Latest Antimicrobial peptides Stories
Human defensins, aptly named antimicrobial peptides, are made in immune system cells and epithelial cells (such as skin cells and cells that line the gut).
For 50 years scientists have been unsure how the bacteria that gives humans cholera manages to resist one of our basic innate immune responses.
Some of the nastiest smelling creatures on Earth have skin that produces the greatest known variety of anti-bacterial substances that hold promise for becoming new weapons in the battle against antibiotic-resistant infections, scientists are reporting.
Eczema is caused by yeast that causes inflammation of the skin. Scientists found that this strain of yeast can be killed by certain proteins, potentially leading to a new treatment for this debilitating skin condition and several other inflammatory skin conditions.
Bacteria responsible for middle ear infections, pink eye and sinusitis protect themselves from further immune attack by transporting molecules meant to destroy them away from their inner membrane target.
More and more pathogens are becoming immune to antibiotics.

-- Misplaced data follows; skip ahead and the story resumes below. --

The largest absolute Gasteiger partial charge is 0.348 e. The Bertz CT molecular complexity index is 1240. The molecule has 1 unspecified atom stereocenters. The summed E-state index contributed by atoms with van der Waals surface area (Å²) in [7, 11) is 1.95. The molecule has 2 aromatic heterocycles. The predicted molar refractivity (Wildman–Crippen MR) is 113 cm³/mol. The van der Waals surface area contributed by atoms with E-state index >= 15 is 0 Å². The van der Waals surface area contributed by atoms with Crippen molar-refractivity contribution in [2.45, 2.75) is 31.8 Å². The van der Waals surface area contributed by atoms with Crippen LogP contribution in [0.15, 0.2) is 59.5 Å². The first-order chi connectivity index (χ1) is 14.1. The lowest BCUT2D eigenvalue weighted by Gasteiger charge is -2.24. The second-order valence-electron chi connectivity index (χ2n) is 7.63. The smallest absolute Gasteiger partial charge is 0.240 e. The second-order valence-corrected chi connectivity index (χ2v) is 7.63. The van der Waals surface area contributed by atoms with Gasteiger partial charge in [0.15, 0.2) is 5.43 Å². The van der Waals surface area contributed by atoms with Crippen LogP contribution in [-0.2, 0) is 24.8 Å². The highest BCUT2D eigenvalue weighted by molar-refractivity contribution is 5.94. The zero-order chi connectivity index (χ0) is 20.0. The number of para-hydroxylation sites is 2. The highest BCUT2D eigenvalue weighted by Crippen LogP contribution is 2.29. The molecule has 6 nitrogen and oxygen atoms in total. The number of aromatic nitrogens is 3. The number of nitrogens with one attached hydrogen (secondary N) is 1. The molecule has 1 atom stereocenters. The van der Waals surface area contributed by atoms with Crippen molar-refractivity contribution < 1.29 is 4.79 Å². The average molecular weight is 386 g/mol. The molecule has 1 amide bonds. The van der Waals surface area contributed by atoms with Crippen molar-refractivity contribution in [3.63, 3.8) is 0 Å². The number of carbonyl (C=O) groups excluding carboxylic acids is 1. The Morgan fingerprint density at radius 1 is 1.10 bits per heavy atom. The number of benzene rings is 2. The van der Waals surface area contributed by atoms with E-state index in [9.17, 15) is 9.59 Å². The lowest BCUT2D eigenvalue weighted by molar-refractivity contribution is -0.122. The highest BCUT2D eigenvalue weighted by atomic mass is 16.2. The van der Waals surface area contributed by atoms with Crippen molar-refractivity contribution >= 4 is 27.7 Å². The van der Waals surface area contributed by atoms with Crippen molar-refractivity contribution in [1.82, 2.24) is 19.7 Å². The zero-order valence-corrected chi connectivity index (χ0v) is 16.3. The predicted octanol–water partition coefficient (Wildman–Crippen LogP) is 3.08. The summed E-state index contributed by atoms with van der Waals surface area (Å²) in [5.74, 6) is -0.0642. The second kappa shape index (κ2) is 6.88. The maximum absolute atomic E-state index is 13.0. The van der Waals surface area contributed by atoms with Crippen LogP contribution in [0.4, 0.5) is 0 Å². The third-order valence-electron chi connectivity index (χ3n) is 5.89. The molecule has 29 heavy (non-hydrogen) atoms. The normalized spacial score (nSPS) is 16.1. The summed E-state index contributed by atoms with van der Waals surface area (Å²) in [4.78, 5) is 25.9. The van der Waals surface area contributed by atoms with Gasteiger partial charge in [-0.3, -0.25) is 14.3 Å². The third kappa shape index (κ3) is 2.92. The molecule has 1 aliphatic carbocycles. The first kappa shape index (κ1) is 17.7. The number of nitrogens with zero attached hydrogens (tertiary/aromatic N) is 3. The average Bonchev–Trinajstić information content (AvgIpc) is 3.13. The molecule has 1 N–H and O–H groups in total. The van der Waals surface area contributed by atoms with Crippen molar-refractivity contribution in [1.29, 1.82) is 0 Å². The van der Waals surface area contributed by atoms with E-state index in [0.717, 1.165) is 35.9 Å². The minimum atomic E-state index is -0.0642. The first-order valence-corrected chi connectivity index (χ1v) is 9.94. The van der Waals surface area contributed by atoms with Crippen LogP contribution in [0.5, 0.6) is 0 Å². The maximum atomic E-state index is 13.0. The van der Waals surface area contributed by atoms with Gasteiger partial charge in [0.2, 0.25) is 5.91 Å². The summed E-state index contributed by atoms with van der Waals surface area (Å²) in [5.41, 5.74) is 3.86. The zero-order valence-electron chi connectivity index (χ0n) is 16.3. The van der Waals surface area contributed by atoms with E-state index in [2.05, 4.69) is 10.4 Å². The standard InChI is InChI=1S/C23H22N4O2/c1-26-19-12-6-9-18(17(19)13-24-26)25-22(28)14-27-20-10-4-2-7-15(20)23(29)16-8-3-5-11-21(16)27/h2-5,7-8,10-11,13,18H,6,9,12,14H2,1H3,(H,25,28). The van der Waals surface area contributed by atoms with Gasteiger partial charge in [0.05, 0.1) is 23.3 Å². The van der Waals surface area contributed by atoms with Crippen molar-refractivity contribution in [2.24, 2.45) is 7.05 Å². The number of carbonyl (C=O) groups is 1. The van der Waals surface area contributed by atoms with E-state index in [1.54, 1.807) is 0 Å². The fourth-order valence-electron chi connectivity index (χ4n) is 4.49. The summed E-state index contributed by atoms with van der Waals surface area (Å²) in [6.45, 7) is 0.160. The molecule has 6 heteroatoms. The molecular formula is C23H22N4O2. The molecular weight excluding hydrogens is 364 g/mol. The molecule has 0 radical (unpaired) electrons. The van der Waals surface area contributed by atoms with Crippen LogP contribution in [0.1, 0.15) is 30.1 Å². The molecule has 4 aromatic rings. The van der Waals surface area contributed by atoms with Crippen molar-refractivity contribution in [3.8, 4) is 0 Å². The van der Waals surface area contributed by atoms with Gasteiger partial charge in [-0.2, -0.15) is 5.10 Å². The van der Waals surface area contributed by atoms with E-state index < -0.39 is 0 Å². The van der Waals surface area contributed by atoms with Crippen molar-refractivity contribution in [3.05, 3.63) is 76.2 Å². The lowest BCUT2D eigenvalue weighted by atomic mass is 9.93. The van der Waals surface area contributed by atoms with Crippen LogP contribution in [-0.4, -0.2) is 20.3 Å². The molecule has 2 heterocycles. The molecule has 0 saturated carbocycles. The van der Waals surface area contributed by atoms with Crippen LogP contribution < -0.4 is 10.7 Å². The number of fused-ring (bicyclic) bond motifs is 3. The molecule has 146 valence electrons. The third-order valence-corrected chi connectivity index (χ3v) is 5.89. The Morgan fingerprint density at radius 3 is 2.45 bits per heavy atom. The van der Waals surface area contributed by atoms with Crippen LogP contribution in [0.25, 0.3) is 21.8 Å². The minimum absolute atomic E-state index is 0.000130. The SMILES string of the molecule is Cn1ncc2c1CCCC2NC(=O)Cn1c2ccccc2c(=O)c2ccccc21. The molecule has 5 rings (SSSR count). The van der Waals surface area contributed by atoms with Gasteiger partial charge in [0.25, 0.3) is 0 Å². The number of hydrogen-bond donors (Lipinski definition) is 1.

PERTH, Australia and LELYSTAD, The Netherlands, May 10, 2011 /PRNewswire/ -- Phylogica Ltd (ASX: PYC, XETRA: PH7), a leading Australian peptide drug discovery company, and Pepscan Therapeutics, a Dutch biopharmaceutical firm focusing on protein mimicry technology, today announce that they have entered a Research Collaboration and Option Agreement to evaluate the combination of their complementary peptide technologies for drug discovery.
Frog and toad skins already are renowned as cornucopias of hundreds of germ-fighting substances.
Completion of initial equity raise will fund N8 Medical's licensing and development activities. Columbus, OH (PRWEB) March 8, 2011 N8 Medical, Inc., a leading developer of antimicrobial peptide mimics focused on reducing or eliminating certain hospital acquired infections, announced today that it completed its initial equity raise.
A Purdue University research team developed a nanoparticle that can hold and release an antimicrobial agent as needed for extending the shelf life of foods susceptible to Listeria monocytogenes.
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